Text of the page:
Macro Extremes (week ending December 3rd, 2021)

The following assets (on a weekly timeframe) registered an Overbought reading or traded more than 2.5 standard deviations above its rolling mean.

Extremes “above” the Mean (at least 2.5 standard deviations)

Lumber

Overbought (RSI > 70)

U.S. 2 year bond yields

Turkish 10 year bond yields (now yielding 20.5%)

the JKM “Japan/Korea (LNG) Marker”

Coffee

Cattle

Tin

Urea 

and the U.S. Dollar (DXY) Index

The Overbought Quinella – Both Overbought and Traded at > 2.5 standard deviations above the weekly mean)

None

Assets (securities) which touched the other side of the extreme, being Oversold (where the RSI is < 30) or were at least 2.5 standard deviations below its mean are;

Extremes “below” the Mean (at least 2.5 standard deviations)

Hot Rolled Coil Steel (HRC) – now 17% below its recent high

Gasoline

AUD/USD (suggesting a weaker Aussie versus the USD)

GBP/USD

SEK/USD

The Hang Seng equity index

And Spain’s IBEX equity index



Oversold (RSI < 30)

None

The Oversold Quinella – Both Overbought and Traded at > 2.5 standard deviations above the weekly mean.

The difference between the U.S. 10 year bond yield minus the U.S. 2 year bond yield (which is at its lowest since July 9, 2018)

TRY/USD – the Turkish Lira is historically weak



Notes & Ideas:

The difference from last week’s edition is that Chinese 10 year bond yields and the Nasdaq 100 are no longer Overbought and Iron Ore and the EUR/USD aren’t Oversold anymore. The Euro is still in my buying range.

It’s worthy to note that last week I commented about the outside bearish reversal for U.S. equity indices. Prior to that, these indices have also appeared amongst the overnight extremes over the past month.

Although picking the moment to sell is a seperate analysis and discipline, this weekly note is actually designed to help you understand when NOT to Buy (in the recent case of U.S. equity indices) at the recent extremes they were exhibiting.

The S&P 500 only fell 1.2% for the week and is 4.3% below its recent high. The Nasdaq 100 has fallen 6.3% from its high. I’m looking for it to hold 15,020. More on this index in a seperate post. As is often the case, smaller caps tend to cop the initial brunt of a trend reversal. The Russell 2000 has declined 12% in the past 4 weeks.

The largest mover in my macro world was the 25% weekly decline in the Henry Hub (U.S.) Natural Gas prices. They are now down 36% from their recent high.

Amongst other commodities,  Rotterdam Coal is 56% below its recent peak, Aluminium has fallen 20%, Soybeans is 22% below its high as is WTI Crude Oil, which happens to be recording its 6th consecutive ‘down’ week and it back at the same price seen in March 2021.

But I remind readers, that we only hear the ‘noisy’ financial media reporting the hoopla when these prices were rising. Mean reversion is a real thing, especially following parabolic rising moves.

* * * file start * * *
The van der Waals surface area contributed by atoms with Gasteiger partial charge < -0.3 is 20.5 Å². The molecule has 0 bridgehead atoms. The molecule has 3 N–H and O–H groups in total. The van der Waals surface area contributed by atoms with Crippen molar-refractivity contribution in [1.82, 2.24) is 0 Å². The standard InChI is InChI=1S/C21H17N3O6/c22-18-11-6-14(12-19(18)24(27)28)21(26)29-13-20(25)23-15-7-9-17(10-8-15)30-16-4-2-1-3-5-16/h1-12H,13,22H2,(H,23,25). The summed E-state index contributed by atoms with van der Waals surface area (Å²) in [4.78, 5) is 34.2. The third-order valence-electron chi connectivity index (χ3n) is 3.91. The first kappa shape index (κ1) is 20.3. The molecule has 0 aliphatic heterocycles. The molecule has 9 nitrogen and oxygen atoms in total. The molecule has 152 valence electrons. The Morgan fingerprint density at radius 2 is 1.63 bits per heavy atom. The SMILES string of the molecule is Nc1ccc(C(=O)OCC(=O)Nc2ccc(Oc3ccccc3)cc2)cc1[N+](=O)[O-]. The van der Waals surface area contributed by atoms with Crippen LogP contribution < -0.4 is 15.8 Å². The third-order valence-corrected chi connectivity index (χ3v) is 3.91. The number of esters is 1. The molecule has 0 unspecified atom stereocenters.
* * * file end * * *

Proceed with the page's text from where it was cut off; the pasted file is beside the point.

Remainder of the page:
Similar to the case when the Baltic Dry Index fell 57% through October and November. Incidentally, this decline coincided with an equally savage fall in the price of Iron Ore. When you marry these two occurrences, Iron Ore companies suddenly offset the decline in their commodity price with the savings made in shipping it.

In other news, the U.S. 10’s are currently on a 1.34% support line.

In early and mid October 2021, Turkey was in the midst of political weight being thrown against central bank policymaking. That is when I wrote a note suggesting Buying Turkish Banks. Since then Istanbul’s BIST equity index has featured in the list of advancers within this weekly publication. In the past week, the BIST rose 8.5% and this adds up to a 32% for this index within 7 weeks. Simply extraordinary.

This may seen perverse but it highlights a strategy of buying in the wake of what seems to be bad news. Over the past 7 weeks, shares in Akbank have risen 35%, Garanti advanced 33%, isBank climbed 36% and Yapi Kredi soared 48%.

It’s now prudent to sell those bank stocks.

The larger advancers over the past week comprised of the Baltic Dry Index 14.6%, (up 23% in 2 weeks), Cocoa 3%, Gasoil 2.4%, Lumber 18.3%, China Coal 10.5%, Bovespa 2.8%, MOEX 2.6%, TAIEX 1.9% and Istanbul’s BIST equity index rose 8.5%. 

The group of decliners included Bloomberg Commodity Index (4.1%), WTI Crude (2.8%), JKM (2%), Tin (2.1%), Natural Gas (24.6%), Orange Juice (1.8%), Platinum (2.9%), Sugar (3.1%), Uranium (2.9%), Australian Coal (14.3%), Rotterdam Coal (15.6%), Wheat (4.4%), Brent Crude Oil (4.1%), Silver (2.7%), CRB Index (2.7%), KBW Banking Index (3.2%), IBEX (1.9%), S&P 400 Midcap (2.7%), Nasdaq (2%)< Nikkei (2.5%), Copenhagen 25 index (3.7%), Russell 200 (3.9%), Singapore’s Strait Times (2%) and Australia’s ASX 200 only fell 0.5% for the week.



December 5, 2021

by Rob Zdravevski

rob@karriasset.com.au   

Rotterdam Coal prices on their way back to a 200 week mean

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